This might not be an "official" record, but it is a monumental accomplishment, in any sense. Further, it is unlikely to be equalled any time in the near or distant future. To win three races in the top three NASCAR divisions in a single weekend, especially at Bristol Motor Speedway, is a historic accomplishment.
Very few Sprint Cup drivers compete simultaneously in the Camping World Truck Series and the Nationwide Series like Kyle Busch. The chances to do this, for any driver, are limited due to the different schedules of all three series in a calendar year.
Currently, this record cannot be broken. It can only be matched, unless NASCAR creates a fourth top division series.
Jimmy Johnson is the latest member of the four consecutive win club
This a "Modern Era" record. Richard Petty won 10 consecutive races in 1967. That is unbreakable.
After 1972, only eight drivers have been able to win four races in a row: Cale Yarborough, Darrell Waltrip
Dale Earnhardt; Harry Gant, Bill Elliott, Mark Martin; Jeff Gordon and Jimmie Johnson.
The last three are all now on the same team: Hendrick Motorsports. Rick Hendrick has a knack for picking quality drivers to steer his cars.
In the Modern Era, getting that fifth consecutive win seems as equally unbreakable as Petty's 10 consecutive wins.
Whichever record you choose to acknowledge, they will not be broken.
Only a dozen drivers in NASCAR history even have 50 wins. Jeff Gordon achieved it faster than anyone, and in dominating fashion. It took him only 232 starts to accomplish this.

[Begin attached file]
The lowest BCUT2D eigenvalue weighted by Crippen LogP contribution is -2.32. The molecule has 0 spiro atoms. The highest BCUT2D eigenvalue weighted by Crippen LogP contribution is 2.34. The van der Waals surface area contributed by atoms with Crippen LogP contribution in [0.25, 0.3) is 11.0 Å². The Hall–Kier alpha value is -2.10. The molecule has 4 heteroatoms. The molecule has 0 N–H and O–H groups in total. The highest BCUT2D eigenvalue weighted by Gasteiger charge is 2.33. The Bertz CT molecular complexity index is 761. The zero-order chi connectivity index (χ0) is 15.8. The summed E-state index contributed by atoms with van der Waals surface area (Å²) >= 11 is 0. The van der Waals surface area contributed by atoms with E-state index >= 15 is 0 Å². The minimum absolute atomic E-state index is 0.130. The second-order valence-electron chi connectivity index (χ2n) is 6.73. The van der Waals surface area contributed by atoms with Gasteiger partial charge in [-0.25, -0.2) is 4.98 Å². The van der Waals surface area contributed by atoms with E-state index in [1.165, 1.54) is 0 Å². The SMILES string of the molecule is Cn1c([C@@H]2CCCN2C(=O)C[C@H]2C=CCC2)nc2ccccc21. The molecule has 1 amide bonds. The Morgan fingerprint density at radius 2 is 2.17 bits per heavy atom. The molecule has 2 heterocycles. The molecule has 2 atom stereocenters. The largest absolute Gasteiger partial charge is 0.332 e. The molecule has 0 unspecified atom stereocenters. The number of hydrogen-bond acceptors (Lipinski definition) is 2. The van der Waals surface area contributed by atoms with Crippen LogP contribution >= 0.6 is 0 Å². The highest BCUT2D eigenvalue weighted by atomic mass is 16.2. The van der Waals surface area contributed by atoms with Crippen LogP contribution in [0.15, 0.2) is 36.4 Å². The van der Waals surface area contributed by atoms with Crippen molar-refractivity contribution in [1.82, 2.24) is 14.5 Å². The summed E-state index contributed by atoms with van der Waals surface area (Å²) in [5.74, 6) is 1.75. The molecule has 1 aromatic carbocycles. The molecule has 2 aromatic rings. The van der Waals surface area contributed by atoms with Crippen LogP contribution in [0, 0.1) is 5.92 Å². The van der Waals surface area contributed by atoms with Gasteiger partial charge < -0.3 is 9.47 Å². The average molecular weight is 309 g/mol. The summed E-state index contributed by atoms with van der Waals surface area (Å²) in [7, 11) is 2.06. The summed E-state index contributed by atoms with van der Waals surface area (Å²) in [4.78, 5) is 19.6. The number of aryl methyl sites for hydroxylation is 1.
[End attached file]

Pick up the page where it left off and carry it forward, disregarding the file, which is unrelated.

Darrel Waltrip, number two on the list, ran 278 races before getting to 50 wins.
It is possible that someone may eclipse Waltrip. However, to win 50 races in what is about equal to a driver's first seven seasons is, in the modern day, almost insurmountable.
It is possible that Jimmie Johnson could break his own record in 2011 and win a sixth straight championship. However, it appears unlikely.
Johnson crushed the previous record of three consecutive championships set by Cale Yarborough.
It looks as if five consecutive championships is the record that will stand. It may stand forever. No one can even make an attempt to break it until 2016. That assumes, of course, that whoever wins the 2011 championship will continue doing so through 2015.
After that, that driver then has to win the championship in 2016. Unbreakable.
Recent Hall of Fame inductee Dale Inman was a prime minister in the court of a king. He served as the crew chief to NASCAR's most successful driver of all time.
He also was a crew chief for Terry Labonte when he won the championship in 1984. Altogether, he has been a key part of eight championship seasons.
Inman has more than double the wins of any crew chief in NASCAR history. The current active leader, Chad Knaus, has 53 outright wins plus two that his team won while suspended. No matter, he still has a long, long way to go.
Richard "The King" Petty won 200 races in the Modern and Pre-Modern Eras of NASCAR. He is first on the list by a whopping 94 races ahead of David Pearson.
Racing is all about winning. Time is unimportant. No one will ever win as much as Richard Petty did, ever.
Ricky Rudd: 788 consecutive starts. The ONLY reason this did not make the list is because Jeff Gordon actually has a decent chance to eclipse this mark in 2015 if he continues driving full-time. At the end of 2011 Gordon will have 653 consecutive starts.
Darrel Waltrip: Seven consecutive wins at Bristol Motor Speedway and 12 overall. Wow!